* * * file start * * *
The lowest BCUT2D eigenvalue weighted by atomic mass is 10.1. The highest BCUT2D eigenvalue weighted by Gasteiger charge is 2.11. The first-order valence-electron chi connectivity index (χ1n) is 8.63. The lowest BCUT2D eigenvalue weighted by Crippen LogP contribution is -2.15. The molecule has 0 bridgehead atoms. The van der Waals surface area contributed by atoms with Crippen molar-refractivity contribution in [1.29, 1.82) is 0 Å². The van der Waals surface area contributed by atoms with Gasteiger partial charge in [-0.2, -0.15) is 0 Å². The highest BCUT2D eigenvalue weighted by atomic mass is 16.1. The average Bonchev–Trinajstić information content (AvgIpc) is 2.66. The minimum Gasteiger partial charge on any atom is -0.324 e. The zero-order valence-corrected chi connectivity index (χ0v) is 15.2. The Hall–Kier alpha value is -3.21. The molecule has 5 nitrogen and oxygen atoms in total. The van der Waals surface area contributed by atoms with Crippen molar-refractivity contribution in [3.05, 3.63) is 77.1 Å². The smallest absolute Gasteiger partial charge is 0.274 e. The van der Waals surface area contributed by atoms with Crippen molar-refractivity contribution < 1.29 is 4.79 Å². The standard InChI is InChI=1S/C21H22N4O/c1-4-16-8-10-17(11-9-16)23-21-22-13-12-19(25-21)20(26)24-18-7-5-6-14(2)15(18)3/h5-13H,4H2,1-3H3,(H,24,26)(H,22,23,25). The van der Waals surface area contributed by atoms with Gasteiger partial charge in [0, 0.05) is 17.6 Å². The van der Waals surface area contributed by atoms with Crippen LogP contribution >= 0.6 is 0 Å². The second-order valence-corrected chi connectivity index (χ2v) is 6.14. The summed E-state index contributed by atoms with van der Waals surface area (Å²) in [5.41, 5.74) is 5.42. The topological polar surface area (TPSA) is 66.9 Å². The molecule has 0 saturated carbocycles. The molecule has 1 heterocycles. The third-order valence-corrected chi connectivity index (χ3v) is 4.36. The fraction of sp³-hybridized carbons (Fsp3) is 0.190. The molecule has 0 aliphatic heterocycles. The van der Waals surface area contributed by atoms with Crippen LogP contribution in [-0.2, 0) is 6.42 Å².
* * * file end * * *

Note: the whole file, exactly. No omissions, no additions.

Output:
The lowest BCUT2D eigenvalue weighted by atomic mass is 10.1. The highest BCUT2D eigenvalue weighted by Gasteiger charge is 2.11. The first-order valence-electron chi connectivity index (χ1n) is 8.63. The lowest BCUT2D eigenvalue weighted by Crippen LogP contribution is -2.15. The molecule has 0 bridgehead atoms. The van der Waals surface area contributed by atoms with Crippen molar-refractivity contribution in [1.29, 1.82) is 0 Å². The van der Waals surface area contributed by atoms with Gasteiger partial charge in [-0.2, -0.15) is 0 Å². The highest BCUT2D eigenvalue weighted by atomic mass is 16.1. The average Bonchev–Trinajstić information content (AvgIpc) is 2.66. The minimum Gasteiger partial charge on any atom is -0.324 e. The zero-order valence-corrected chi connectivity index (χ0v) is 15.2. The Hall–Kier alpha value is -3.21. The molecule has 5 nitrogen and oxygen atoms in total. The van der Waals surface area contributed by atoms with Crippen molar-refractivity contribution in [3.05, 3.63) is 77.1 Å². The smallest absolute Gasteiger partial charge is 0.274 e. The van der Waals surface area contributed by atoms with Crippen molar-refractivity contribution < 1.29 is 4.79 Å². The standard InChI is InChI=1S/C21H22N4O/c1-4-16-8-10-17(11-9-16)23-21-22-13-12-19(25-21)20(26)24-18-7-5-6-14(2)15(18)3/h5-13H,4H2,1-3H3,(H,24,26)(H,22,23,25). The van der Waals surface area contributed by atoms with Gasteiger partial charge in [0, 0.05) is 17.6 Å². The van der Waals surface area contributed by atoms with Crippen LogP contribution >= 0.6 is 0 Å². The second-order valence-corrected chi connectivity index (χ2v) is 6.14. The summed E-state index contributed by atoms with van der Waals surface area (Å²) in [5.41, 5.74) is 5.42. The topological polar surface area (TPSA) is 66.9 Å². The molecule has 0 saturated carbocycles. The molecule has 1 heterocycles. The third-order valence-corrected chi connectivity index (χ3v) is 4.36. The fraction of sp³-hybridized carbons (Fsp3) is 0.190. The molecule has 0 aliphatic heterocycles. The van der Waals surface area contributed by atoms with Crippen LogP contribution in [-0.2, 0) is 6.42 Å².